A Year in Reading: Dan Kois

December 4, 2010 | 1 book mentioned 5 2 min read


coverGoddammit, I’m choosing Freedom.

Oh, how I wish I could be talking about some other book! A book that’s weirder or fringier or cooler. A book that didn’t get on the cover of the New York Times Book Review, or if it did get on the cover, it wasn’t also chosen by Oprah. Maybe even, for Christ’s sake, a book that’s not by a dude.

But as much as I loved the books I read this year by Jennifer Egan and Belle Boggs and Tim Hensley and David Mitchell and Vanessa Davis and Ian Frazier and Paul Murray and John Waters and Daniel Clowes and Natasha Vargas-Cooper and Moto Hagio and Matthew Gallaway and Dyna Moe, I loved Freedom more. Believe me: I’m not proud of myself. I feel like a real douche.

But I loved Freedom in May, when I was so wrapped up in the novel on a family trip to Carolina Beach that I shamefully abandoned my family to hide in a locked bedroom and read it in half-hour chunks, only emerging when the screams of my bored children made it impossible to continue. I loved it when I finished it and didn’t know anyone else who had read it and I wanted to talk about it so much. I loved it when I sent it to a friend in film who really wanted the summer’s status galley. I loved it when I got a first unexpected glimpse of Tanenhaus’s review. I loved it when debate broke out about whether it was worth all the attention paid to it, and I loved when wealthy female pop-fiction writers whined about the attention they didn’t get from the Times, and I loved when Meghan O’Rourke reminded us of the real gender gap in literary fiction. I loved defending Freedom in comment threads from people who hadn’t read it yet. I loved it when B.R. Myers wrote that review, and when Garth Hallberg took the occasion to rip B.R. Myers a new one. I loved it when friends tweeted their rage about Patty’s behavior, or their wicked delight with Joey’s shit-sifting, or their mockery of Jonathan Franzen’s hilarious notions of how viral videos work. I loved talking about it for most of a coffee date in which we were ostensibly supposed to be talking about business. I loved it when Oprah shouted, “FrrrrrrrrrrrEEEDooooooooommmmmmm!!!!!!!!!!!!!” And I loved it when my wife read it in September and started mysteriously disappearing into the basement for half an hour at a time.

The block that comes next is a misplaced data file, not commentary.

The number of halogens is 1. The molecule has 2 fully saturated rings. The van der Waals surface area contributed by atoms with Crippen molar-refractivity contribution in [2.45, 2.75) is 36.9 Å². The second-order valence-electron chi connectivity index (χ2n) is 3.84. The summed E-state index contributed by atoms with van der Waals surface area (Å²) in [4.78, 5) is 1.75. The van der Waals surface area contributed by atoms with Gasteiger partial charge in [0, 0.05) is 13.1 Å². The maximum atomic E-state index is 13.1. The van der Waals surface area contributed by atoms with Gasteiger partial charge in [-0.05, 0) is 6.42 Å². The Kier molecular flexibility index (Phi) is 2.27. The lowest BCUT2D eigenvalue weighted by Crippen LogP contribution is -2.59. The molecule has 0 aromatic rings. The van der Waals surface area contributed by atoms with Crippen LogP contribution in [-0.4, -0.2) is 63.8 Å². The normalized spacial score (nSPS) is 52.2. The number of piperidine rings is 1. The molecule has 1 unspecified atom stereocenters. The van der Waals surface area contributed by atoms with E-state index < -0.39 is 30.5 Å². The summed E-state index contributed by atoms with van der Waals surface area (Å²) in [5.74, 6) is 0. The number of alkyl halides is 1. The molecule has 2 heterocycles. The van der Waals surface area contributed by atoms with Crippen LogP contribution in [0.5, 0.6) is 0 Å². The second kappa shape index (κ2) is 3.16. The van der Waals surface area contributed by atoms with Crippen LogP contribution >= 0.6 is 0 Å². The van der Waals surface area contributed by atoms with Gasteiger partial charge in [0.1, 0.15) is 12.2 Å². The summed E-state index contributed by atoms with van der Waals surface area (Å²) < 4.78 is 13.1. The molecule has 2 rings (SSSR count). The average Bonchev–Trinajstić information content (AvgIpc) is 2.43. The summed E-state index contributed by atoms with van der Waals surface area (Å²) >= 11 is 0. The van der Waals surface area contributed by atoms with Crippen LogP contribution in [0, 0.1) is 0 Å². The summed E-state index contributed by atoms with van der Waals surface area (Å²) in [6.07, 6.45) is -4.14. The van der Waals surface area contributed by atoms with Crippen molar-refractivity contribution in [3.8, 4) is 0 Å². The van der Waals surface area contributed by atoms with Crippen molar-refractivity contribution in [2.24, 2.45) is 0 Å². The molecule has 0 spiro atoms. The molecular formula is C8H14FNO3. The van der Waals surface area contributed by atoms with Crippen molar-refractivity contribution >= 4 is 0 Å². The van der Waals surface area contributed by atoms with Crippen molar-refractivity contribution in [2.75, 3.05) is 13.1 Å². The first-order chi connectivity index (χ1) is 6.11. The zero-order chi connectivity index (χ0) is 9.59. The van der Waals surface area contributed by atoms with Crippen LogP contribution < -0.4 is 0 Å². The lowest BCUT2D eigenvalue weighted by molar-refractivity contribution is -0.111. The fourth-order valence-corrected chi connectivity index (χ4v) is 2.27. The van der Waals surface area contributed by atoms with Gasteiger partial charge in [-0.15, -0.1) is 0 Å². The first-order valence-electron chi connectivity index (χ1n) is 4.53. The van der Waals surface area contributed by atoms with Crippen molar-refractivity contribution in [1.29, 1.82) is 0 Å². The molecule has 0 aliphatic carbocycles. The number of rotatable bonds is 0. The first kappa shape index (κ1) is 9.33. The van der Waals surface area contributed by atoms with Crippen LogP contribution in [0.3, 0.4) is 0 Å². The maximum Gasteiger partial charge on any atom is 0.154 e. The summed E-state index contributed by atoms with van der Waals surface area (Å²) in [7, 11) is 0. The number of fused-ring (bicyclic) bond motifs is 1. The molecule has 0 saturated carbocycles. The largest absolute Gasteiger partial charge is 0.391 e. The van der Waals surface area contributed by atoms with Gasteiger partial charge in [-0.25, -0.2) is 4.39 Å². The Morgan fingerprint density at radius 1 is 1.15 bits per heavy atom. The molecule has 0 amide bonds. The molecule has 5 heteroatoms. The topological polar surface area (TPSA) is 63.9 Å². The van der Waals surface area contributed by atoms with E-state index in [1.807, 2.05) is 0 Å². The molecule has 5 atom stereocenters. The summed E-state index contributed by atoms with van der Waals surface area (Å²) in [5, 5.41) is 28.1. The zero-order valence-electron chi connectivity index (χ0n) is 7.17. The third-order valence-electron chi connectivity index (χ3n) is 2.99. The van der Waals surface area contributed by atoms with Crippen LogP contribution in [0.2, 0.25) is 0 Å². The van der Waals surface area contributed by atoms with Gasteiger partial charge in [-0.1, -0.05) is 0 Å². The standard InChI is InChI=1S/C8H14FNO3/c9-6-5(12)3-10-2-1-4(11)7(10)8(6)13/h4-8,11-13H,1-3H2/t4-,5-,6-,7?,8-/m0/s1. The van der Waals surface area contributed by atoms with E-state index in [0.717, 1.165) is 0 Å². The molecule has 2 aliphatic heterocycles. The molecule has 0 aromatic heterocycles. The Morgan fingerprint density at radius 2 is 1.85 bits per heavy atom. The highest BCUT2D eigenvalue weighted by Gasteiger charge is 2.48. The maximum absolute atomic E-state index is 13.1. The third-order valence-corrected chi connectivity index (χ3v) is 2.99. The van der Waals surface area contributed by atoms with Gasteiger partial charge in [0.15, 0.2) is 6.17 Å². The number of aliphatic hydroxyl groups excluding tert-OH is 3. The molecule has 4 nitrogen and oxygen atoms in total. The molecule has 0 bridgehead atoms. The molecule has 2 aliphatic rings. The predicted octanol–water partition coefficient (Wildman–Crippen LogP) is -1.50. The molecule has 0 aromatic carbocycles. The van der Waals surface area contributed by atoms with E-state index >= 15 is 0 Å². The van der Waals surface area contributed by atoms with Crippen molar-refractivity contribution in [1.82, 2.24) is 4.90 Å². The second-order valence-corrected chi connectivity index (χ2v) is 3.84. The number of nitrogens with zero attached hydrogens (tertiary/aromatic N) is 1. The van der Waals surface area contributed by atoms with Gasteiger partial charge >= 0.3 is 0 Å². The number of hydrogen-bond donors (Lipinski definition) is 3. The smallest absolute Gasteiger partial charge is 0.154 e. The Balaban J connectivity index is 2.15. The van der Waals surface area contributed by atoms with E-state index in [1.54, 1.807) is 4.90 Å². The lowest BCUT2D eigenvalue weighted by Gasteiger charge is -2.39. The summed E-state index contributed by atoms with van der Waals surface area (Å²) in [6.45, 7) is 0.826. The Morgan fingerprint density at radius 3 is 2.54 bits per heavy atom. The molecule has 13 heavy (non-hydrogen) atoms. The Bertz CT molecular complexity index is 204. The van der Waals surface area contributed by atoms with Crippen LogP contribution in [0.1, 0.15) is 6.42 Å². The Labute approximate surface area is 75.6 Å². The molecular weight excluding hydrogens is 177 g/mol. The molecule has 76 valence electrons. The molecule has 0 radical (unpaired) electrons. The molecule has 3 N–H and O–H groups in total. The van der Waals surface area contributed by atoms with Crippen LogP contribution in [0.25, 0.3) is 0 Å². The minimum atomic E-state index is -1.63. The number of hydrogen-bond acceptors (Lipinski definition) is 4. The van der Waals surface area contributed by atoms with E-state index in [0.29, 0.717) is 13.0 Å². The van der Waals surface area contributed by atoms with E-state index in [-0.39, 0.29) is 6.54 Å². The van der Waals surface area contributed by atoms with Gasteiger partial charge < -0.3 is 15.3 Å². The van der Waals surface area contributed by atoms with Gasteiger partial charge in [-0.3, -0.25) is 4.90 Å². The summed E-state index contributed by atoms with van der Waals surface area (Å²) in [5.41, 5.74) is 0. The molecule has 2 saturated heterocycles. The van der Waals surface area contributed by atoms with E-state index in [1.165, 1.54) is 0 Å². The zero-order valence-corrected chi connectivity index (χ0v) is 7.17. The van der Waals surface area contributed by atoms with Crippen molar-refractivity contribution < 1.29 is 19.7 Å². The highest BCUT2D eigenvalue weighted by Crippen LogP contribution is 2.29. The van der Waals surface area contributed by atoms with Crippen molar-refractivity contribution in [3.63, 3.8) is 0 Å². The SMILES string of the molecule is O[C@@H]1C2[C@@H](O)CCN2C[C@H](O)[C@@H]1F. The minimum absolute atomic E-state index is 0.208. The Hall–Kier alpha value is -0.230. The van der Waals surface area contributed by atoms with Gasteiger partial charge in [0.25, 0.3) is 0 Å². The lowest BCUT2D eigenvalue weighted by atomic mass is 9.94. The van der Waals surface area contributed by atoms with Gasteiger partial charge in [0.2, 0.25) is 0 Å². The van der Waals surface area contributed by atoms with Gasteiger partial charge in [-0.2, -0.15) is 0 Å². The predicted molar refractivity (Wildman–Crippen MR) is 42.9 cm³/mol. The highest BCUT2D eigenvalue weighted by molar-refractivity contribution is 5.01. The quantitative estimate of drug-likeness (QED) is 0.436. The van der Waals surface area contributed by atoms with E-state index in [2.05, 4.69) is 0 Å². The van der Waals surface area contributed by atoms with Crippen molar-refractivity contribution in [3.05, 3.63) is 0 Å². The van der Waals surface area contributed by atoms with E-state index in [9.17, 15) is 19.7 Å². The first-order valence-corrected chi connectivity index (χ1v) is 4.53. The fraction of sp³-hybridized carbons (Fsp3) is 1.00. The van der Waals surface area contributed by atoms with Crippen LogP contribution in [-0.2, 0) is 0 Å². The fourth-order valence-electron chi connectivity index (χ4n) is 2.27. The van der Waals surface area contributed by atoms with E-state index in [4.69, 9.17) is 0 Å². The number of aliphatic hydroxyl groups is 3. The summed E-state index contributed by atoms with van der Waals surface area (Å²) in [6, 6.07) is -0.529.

I loved Freedom. But I also loved that everyone else loved (or hated, or poo-poohed, or was enraged by) Freedom. So I guess I’m glad that this overhyped, overwritten, overrated, too-popular doorstop by yet another old white guy with glasses was my favorite book of the year.

More from a Year in Reading 2010

Don’t miss: A Year in Reading 2009, 2008, 2007, 2006, 2005

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is a writer and editor at Slate. His novel Vintage Contemporaries will be published by Harper January 2023. He's the author of How to Be a Family, Facing Future, and (with Isaac Butler) The World Only Spins Forward: The Ascent of "Angels in America." He lives in Arlington, Virginia with his family. His website is www.dankois.com.


  1. Thank you for such a great article! It’s good to read about someone’s complete enjoyment of the novel, rather than all the negatives that Franzen seems to attract. I loved the way you summed up the reactions to the book. Great! Thanks.

  2. Nice read! I agree, hype or not Freedom is one of the stand-out novels of the year. It’s not my #1 favorite of the year (I also prefer The Corrections to it), but I definitely enjoyed reading it and find the anti-Franzen hype from those who have not even bothered to read it tiresome.

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